"The Other Side of Midnight" forces us to our pocket calculators to determine how many novels and movies in recent years have been about rich Greek shipping tycoons and mysterious international beauties. It's not merely ridiculous; it's sublimely ridiculous, and knows as unerringly as the late Jacqueline Susann did just how dirty it can get and still appeal to middle America.
"The Deep" has great underwater photography, yes. But, even more, it has nerve. How could Peter Benchley (who manufactured the book) have known that there was still a market for a boy-meets-girl story mixed in with a hunt for buried treasure and spiced with a salty old seadog and a little kinky voodoo? This sort of story was supposed to be old stuff 20 years ago. Now it's grossing millions, and everyone lining up to see it can't be a Nick Nolte fan, because somebody has to be bright enough to drive the cars to the theaters.
"The Spy Who Loved Me" is the latest in the James Bond series, a series that has prevailed during five presidencies, a war, man's landing on the moon and the introduction of the Fiesta and still betrays no signs of ending. This is, to be sure, the very best Bond in a long time, but perhaps its makers sensed that this summer we'd be especially primed for another fantasy starring 007.
"Smokey and the Bandit" is the latest (and, he says, the last) Good Ol’ Movie from Burt Reynolds, who does this sort of thing better than anyone else (even if he doesn't always convince us that it should be done at all). It's basically a chase movie, and chases have been the staple of the movies, almost since they were invented. Chases used to be mostly on foot or horseback; now they're in cars. The American movie going public seems to be ready for at least one big one a year.
"One on One" is the story of the underdog kid fighting the system: This time he plays basketball, but we've seen him before as a boxer, an Army private, a big band drummer and even an organization man. There is one thing certain about a movie like this: At the end, the hero will preserve his integrity and get the girl.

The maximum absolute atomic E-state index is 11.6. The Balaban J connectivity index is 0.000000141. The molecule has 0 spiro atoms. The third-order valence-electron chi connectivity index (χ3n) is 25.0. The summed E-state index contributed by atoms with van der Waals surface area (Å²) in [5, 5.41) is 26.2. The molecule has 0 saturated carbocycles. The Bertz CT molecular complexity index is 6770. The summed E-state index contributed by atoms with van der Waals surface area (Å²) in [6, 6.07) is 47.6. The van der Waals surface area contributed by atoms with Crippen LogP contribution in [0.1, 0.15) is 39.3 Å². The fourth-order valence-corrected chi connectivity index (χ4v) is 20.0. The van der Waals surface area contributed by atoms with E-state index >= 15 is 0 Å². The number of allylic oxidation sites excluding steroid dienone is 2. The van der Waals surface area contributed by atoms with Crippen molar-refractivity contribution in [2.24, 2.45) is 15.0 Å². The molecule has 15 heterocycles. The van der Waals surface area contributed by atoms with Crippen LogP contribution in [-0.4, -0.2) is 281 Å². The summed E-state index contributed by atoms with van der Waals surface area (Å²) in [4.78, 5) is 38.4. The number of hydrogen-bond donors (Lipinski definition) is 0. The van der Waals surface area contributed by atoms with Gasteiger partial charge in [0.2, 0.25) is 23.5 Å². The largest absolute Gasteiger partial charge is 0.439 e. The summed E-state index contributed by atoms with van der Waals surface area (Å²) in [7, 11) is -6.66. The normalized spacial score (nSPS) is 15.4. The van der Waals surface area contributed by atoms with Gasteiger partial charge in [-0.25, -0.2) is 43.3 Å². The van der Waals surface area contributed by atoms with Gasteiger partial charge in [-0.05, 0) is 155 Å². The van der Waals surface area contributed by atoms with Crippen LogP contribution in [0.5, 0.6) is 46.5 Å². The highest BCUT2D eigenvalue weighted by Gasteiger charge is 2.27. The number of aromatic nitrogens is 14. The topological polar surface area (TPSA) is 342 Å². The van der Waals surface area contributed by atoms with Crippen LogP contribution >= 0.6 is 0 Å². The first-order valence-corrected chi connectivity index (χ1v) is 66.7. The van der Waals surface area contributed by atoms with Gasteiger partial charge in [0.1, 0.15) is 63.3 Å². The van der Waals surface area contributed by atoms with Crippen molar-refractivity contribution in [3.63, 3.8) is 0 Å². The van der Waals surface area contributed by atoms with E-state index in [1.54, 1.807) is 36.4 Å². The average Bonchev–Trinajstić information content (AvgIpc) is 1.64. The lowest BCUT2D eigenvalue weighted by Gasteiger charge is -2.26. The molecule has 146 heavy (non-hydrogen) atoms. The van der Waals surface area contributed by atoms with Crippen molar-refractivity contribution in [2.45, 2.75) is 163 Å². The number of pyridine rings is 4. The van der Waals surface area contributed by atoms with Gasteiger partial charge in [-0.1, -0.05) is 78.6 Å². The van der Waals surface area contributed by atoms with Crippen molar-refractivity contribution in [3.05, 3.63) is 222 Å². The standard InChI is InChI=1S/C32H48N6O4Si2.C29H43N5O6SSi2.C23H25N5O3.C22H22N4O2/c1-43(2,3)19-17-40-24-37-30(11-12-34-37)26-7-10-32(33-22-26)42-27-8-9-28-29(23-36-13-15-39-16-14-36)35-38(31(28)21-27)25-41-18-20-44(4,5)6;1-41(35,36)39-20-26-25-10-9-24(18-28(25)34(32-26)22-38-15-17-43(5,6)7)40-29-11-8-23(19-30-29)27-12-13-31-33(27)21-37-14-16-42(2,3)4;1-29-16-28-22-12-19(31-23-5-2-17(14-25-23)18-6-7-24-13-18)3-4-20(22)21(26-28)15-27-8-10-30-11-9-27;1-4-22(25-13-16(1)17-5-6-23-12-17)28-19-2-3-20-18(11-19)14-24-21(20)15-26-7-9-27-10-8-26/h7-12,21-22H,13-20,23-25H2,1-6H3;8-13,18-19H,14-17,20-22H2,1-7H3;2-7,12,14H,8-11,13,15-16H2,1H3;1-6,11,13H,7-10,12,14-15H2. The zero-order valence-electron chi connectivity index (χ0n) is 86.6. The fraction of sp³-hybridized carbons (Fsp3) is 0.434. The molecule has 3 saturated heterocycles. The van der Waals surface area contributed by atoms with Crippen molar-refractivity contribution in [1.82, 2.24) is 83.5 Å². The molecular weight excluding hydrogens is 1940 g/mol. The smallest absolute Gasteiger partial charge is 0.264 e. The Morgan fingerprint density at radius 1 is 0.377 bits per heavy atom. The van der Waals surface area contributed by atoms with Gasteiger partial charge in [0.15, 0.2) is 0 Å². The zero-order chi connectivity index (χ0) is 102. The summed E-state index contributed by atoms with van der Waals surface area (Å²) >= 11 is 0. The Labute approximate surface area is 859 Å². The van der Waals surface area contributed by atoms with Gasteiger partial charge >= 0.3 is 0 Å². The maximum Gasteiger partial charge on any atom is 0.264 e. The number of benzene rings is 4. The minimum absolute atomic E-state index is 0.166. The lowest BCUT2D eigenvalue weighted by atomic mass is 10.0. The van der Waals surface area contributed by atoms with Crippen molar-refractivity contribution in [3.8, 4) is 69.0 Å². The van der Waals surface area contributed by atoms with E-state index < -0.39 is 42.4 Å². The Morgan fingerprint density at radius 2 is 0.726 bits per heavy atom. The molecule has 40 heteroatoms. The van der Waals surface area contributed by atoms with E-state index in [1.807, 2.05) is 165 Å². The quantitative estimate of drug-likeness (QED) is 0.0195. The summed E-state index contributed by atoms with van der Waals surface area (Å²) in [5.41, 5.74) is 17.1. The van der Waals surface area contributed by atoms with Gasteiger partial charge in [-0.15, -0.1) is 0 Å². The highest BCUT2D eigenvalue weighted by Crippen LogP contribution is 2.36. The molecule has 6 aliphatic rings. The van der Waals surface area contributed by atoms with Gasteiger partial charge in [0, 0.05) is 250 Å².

Some of these movies are really very good (I especially liked "Star Wars," "The Spy Who Loved Me" and "One on One"). They're likely to be around for a long time, delighting us at revivals and on the late show long after some of the season's more pretentious films have been cut up to make ukulele picks. But as someone who finds it exciting when a movie tries something new, dares to be innovative and individual, I'm of two minds about the enormous box-office successes of these essentially old-fashioned formulas.
I read the other day that 13 percent of total U.S. paperback sales (yes, 13 percent) consist of those dumb little Harlequin Romances, in which Boy has by now met Girl in more than 2,000 ways, all of them PG-rated. There must be millions of people who like their entertainment predictable and dependable -- who find reassurance in the repetition of the same durable formulas with their obligatory happy endings. And if Hollywood thinks it has learned its lesson during the summer of 1977 and grows single-minded about turning out expensive remakes of remakes, we are going to start wondering, with the new releases of two or three years from now, if we haven't seen all these movies before somewhere.
A video essay about Mortal Engines, as part of Scout Tafoya's ongoing video essay series on maligned masterpieces.
This is the most purely entertaining season of Stranger Things to date.
An interview with the legendary critic J. Hoberman on the release of his book Make My Day.